I also realized that the lyrics exemplified my own story with Global Sisters Report. If my life had taken different turns, I may well have entered religious life. Instead, I've been blessed to use my experience in the best job and most important mission I've ever had in my journalism career.

Doreen Ajiambo, regional correspondent for Global Sisters Report and Gail DeGeorge, editor of Global Sisters Report, outside GSR's office in Nairobi, Kenya, in October 2022 (Courtesy of Gail DeGeorge)

Doreen Ajiambo, regional correspondent for Global Sisters Report and Gail DeGeorge, editor of Global Sisters Report, outside GSR's office in Nairobi, Kenya, in October 2022 (Courtesy of Gail DeGeorge)

Joining GSR wasn't an easy decision. Yet it was the only decision possible because of the number of "God-incidences" — the chance encounters that weren't chance at all, but rather the guidance of the Holy Spirit, or Sophia or Mary, who I have often turned to for help. (I've been a single mother of two sons, now 31 and 28, since they were 7 and 4 years old.) Perhaps it was also the influence of my own "communion of saints" — my mom, grandmothers, aunts and dear friends who have passed on and who I invoke in my daily prayers, particularly in times of major decisions.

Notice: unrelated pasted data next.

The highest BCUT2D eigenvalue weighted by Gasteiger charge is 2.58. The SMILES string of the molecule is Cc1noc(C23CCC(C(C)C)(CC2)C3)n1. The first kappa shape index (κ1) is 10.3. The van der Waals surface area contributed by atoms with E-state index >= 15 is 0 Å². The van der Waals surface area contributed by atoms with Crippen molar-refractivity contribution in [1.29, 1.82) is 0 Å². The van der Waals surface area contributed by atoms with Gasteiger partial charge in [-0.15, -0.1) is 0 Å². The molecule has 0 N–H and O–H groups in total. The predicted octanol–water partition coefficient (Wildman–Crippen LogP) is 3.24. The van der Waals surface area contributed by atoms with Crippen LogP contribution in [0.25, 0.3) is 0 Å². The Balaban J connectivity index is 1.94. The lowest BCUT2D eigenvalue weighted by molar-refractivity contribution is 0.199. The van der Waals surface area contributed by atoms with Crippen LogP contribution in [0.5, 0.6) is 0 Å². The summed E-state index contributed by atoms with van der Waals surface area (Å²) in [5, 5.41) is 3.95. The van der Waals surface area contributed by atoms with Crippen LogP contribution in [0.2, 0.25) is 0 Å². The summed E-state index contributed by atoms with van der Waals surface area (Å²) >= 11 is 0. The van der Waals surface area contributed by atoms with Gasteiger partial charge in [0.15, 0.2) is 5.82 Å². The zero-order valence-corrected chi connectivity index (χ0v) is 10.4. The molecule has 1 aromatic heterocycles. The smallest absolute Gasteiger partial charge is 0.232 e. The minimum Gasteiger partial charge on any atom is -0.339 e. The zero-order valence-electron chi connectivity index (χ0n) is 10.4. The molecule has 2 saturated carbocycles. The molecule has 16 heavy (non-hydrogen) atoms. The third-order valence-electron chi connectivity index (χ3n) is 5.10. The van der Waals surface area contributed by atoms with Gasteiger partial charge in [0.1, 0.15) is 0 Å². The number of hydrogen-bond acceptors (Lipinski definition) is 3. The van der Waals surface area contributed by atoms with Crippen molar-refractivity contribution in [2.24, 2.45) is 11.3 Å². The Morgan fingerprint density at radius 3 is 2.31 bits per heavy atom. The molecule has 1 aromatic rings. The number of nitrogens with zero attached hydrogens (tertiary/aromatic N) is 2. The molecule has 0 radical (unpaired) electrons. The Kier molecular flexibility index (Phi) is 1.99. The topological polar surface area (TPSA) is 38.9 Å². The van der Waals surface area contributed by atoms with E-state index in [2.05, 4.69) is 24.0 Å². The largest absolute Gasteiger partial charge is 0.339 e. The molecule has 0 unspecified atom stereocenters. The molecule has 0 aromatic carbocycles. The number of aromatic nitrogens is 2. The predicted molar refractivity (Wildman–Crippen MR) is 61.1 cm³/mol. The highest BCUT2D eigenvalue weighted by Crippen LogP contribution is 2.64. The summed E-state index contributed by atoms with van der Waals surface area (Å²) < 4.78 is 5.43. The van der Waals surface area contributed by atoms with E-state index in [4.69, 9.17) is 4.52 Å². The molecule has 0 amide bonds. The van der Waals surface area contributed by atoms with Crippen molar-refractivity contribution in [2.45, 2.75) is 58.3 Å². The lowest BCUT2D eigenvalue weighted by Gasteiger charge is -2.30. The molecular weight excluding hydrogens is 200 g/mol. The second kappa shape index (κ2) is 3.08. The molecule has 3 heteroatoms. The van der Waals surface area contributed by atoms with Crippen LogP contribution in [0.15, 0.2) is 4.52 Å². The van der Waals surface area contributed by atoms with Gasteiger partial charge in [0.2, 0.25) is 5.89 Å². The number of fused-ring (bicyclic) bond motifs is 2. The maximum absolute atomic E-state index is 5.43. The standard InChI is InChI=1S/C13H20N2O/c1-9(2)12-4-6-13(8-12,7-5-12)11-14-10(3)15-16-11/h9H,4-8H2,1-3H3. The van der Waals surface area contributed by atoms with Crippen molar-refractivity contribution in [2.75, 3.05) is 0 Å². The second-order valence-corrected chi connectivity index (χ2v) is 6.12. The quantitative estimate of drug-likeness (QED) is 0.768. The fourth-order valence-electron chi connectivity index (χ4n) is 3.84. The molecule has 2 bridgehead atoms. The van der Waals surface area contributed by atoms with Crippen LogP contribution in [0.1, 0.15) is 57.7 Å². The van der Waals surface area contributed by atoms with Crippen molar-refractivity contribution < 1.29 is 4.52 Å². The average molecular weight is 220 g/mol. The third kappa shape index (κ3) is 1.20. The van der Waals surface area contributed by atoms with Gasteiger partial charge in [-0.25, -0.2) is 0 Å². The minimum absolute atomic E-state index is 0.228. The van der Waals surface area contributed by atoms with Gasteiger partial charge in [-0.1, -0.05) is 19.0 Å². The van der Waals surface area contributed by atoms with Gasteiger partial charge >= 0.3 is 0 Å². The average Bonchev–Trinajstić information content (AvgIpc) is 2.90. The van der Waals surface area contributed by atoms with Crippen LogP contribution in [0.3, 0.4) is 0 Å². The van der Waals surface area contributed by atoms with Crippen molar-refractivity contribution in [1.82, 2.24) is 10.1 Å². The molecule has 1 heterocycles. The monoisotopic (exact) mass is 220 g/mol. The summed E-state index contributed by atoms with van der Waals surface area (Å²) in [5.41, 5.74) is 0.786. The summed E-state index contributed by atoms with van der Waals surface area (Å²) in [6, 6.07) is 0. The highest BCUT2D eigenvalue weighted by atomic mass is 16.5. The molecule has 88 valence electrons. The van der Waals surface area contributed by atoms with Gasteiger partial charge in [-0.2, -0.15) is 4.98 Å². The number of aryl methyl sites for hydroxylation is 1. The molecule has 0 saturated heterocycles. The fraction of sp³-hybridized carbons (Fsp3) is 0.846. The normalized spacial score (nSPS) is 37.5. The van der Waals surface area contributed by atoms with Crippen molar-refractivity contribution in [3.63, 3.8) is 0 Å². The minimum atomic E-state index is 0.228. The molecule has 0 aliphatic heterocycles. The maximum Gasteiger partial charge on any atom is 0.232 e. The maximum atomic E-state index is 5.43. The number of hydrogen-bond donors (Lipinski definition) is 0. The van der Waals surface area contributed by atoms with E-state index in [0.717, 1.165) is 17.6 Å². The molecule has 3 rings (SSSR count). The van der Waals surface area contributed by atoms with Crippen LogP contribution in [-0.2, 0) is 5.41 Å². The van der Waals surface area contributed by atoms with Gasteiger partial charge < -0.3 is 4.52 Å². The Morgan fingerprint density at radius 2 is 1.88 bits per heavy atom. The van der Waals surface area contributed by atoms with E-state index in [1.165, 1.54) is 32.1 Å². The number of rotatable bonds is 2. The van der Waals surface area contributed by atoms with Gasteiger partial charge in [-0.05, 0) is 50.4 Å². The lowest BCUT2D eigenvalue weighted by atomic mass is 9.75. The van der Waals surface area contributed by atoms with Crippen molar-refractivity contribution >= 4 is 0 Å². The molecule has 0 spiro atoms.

I pray the rosary nearly every day and on Sept. 1, 2015, I made a vow while praying. I was an editor on the economy team at Bloomberg News in Washington, D.C. I decided I would ask the human resources department if Bloomberg would allow me to publish the spiritual writing I had done or let me freelance for women religious congregations and organizations. (The company policy was very strict — we could write for no other publications or have affiliations with any organizations.)

I entered a newsroom in chaos. Bloomberg had decided to "reorganize" 150 very talented editors and reporters in New York and Washington, D.C., out of their jobs. I had excellent reviews and had led team members to groundbreaking and award-winning work, just as I had at the SunSentinel and BusinessWeek. As a long-time business and economic journalist, I think this is one of the underlying flash points in American society: that it doesn't matter how well you do your job or how hard you work, you can be out of a job at a moment's notice.